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Talking Smack on the WAC

4:00 AM -- Count Openwave Systems Inc. (Nasdaq: OPWV)'s Dan Nguyen among those skeptical of the wireless operators' Mobile Widget initiative, the Wholesale Applications Community (WAC) . (See OpenWave Amps Up Browser Apps.)

For that matter, count me in that group as well.

The subject came up when Nguyen, director of product management and strategy at Openwave, and I were discussing Amplicity, the company's new browser-based mobile apps platform.

"These industry groups play an important role," Nguyen concedes, "but where they don’t do well is innovation and creating new market opportunities that are based on innovation."

Of course, driving innovation is why the WAC was founded, but carriers don't have a reputation for moving fast, especially when a large number of them must reach a consensus. Nguyen says that maybe they will accomplish a feat like coming up with the next SMS-like service over Long Term Evolution (LTE), but they can't expect Apple Inc. (Nasdaq: AAPL)-esque mobile app success. (See Apple Breaks 10B Apps Threshold.)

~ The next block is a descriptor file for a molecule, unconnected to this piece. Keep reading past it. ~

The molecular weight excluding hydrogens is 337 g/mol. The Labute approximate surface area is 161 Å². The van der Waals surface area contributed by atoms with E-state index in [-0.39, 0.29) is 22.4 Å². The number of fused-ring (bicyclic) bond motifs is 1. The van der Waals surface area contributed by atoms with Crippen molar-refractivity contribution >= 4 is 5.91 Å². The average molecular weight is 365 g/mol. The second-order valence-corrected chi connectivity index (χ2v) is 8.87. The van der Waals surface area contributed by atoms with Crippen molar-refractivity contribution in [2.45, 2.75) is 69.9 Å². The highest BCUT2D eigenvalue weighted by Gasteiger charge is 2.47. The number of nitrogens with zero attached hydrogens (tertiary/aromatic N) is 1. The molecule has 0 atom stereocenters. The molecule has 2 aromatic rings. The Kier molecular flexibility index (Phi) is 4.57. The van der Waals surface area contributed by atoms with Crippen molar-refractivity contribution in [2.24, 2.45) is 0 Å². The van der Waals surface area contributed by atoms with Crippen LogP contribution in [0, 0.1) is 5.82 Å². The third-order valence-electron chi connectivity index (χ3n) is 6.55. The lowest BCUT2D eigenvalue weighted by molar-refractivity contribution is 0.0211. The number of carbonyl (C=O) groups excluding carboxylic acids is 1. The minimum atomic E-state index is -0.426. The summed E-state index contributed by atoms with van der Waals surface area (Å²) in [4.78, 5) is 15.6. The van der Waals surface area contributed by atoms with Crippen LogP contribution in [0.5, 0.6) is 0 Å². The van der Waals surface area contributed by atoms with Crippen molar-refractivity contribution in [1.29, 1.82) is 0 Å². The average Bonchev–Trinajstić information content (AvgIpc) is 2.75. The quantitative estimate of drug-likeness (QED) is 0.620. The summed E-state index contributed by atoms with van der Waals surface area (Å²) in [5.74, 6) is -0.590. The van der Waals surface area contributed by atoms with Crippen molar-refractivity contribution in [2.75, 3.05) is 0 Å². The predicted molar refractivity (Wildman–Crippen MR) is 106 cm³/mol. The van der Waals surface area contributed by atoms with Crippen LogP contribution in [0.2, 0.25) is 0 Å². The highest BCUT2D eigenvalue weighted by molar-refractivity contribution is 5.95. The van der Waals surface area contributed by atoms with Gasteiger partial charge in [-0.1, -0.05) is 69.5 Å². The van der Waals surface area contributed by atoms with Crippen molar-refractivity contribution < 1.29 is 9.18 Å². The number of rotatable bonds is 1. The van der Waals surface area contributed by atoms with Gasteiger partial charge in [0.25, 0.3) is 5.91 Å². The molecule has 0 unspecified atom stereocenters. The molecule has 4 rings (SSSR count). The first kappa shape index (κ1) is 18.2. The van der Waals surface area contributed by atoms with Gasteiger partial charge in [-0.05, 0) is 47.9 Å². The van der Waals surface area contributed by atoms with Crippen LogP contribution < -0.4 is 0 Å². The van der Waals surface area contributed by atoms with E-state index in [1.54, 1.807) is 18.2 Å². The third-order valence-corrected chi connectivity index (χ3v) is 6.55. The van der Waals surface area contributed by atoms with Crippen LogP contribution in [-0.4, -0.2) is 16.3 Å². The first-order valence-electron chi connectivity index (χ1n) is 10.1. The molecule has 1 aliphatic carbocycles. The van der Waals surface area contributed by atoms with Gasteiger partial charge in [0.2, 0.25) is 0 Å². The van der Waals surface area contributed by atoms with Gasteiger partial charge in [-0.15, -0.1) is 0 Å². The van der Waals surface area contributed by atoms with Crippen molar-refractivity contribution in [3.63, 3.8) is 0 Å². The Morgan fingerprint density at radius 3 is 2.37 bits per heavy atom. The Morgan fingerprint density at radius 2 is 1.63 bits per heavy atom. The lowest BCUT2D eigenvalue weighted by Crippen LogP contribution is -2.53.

"They have to work together by nature of SMS, but when it comes to new app marketplaces, having a committee of dozens of operators deciding on standards and ratifying them, that's a multiple-year process," Nguyen says. "That's a cycle that doesn't work."

Nguyen says this is something Sprint Corp. (NYSE: S) has realized, hence the reason they're working with Openwave in addition to the WAC. (See Sprint Tackles Browser-Based Apps and Ops Still Finding Their Way With Apps.)

Most of the developers I've spoken with also seem to be skeptical of WAC. That is, if they've even heard of it. Ted Shelton, CEO of mobile consultancy Open-First, made a good point that developers will build for the WAC so long as it's painless and doesn't require much more work. Or, if there is some specific benefit from it, they will prioritize it. Otherwise, they'll likely devote their time and resources to proven platforms. (See Operators Need Developers for Apps Ambitions .)

The carriers do have their APIs and the ability to go cross-platform working to their advantage; they just also have the enormous task of proving to developers and naysayers that they can keep up with the breakneck speed of innovation in mobile apps. (See WAC Beefs Up Its App Pack and Operators Have a WAC at Apps .)

Light Reading Mobile will be attending the WAC's press conference at Mobile World Congress, so check back to hear about the group's progress, or lack thereof, whichever the case may be.

— Sarah Reedy, Senior Reporter, Light Reading Mobile

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